The following is a press release from The Lyme Land Trust.
Beavers were busy reshaping the landscape to suit their needs for millions of years before humans arrived on what we now call the North American continent.
On Saturday, Oct. 6, the Lyme Land Trust will sponsor an “Open Air Seminar & Beaver Walk” to show hikers how these instinctive hydraulic engineers make themselves at home – and enrich the environment in the process of creating dams and ponds.
The guided walk will visit three sites of beaver activity in Lyme to show the ecological cycle of beaver activity that changes the landscape, invigorates biological diversity, and triggers recurring cycles of animal and plant habitat development.
The first site to be visited is the soggy remains of a former beaver pond created by a dam that was breached by Hurricane Irene flood waters a year ago and has since been abandoned by the beavers that built it.
The second is an active beaver site with several dams, two ponds, and a couple of lodges (houses). The third is a “beaver meadow,” the rich mixture of grasslands and wetlands that eventually evolves several years after beavers have left a pond and moved on to a new location.
Ann Kilpatrick, district wildlife biologist with the state Department of Energy & Environmental Protection, will be the guide and seminar leader. She will explain how the beavers create habitat for many other species of both plants and animals in the course of building their own watery homes.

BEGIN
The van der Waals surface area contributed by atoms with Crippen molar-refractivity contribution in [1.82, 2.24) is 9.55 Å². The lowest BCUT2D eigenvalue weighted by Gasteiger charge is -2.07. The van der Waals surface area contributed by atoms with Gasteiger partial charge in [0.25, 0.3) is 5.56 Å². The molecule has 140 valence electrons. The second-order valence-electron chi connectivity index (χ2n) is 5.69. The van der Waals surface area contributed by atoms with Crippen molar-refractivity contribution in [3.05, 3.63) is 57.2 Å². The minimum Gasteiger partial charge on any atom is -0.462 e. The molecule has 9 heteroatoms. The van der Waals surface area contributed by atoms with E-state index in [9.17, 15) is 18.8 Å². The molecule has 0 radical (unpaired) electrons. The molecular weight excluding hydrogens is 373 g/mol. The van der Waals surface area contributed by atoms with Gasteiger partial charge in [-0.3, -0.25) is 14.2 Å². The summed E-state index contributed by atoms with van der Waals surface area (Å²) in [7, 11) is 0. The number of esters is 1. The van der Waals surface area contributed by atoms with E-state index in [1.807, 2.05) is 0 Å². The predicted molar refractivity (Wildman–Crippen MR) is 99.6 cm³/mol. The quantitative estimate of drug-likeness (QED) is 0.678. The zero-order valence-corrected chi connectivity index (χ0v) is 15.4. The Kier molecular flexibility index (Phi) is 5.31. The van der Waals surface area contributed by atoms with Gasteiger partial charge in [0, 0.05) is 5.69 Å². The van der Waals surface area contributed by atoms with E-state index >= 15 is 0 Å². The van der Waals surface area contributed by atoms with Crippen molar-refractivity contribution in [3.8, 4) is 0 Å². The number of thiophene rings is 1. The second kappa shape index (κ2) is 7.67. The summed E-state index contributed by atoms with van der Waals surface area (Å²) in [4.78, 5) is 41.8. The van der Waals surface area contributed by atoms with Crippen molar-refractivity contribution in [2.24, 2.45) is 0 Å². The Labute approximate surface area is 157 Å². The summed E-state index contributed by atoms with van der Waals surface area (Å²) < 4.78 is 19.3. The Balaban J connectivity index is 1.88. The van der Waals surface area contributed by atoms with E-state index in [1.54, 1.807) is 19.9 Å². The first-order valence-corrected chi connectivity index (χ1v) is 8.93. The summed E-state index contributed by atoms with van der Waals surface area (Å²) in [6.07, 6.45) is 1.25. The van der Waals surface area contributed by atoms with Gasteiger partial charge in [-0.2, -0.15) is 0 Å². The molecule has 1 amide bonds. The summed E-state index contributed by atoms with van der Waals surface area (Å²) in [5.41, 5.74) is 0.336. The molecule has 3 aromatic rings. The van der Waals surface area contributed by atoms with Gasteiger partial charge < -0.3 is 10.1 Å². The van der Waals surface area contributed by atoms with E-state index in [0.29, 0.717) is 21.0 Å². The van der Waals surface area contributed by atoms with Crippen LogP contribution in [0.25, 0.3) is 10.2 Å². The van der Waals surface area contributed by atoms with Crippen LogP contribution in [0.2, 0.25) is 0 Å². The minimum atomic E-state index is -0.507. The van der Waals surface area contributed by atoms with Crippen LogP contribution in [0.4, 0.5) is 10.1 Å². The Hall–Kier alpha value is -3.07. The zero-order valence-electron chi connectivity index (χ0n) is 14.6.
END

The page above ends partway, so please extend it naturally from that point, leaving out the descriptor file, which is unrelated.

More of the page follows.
This moderately rugged two-mile walk will be primarily along forest trails and will take between two and three hours. Sturdy, waterproof shoes are recommended. It is free and open to the public. Children are welcome. Please do not bring pets.
The walk will start at 10 a.m. from Clucas Field on Brush Hill Road, about a quarter mile west of Tantumorantum Road.
Directions: Rt. 156 to Mt. Archer Road. West on Mt. Archer for about 2 miles to its intersection with Tantumorantum Rd. Go straight through this intersection onto Brush Hill Rd. Clucas Field is about 1000 ft. on the left.
For more information, check the Land Trust’s website at www.lymelandtrust.org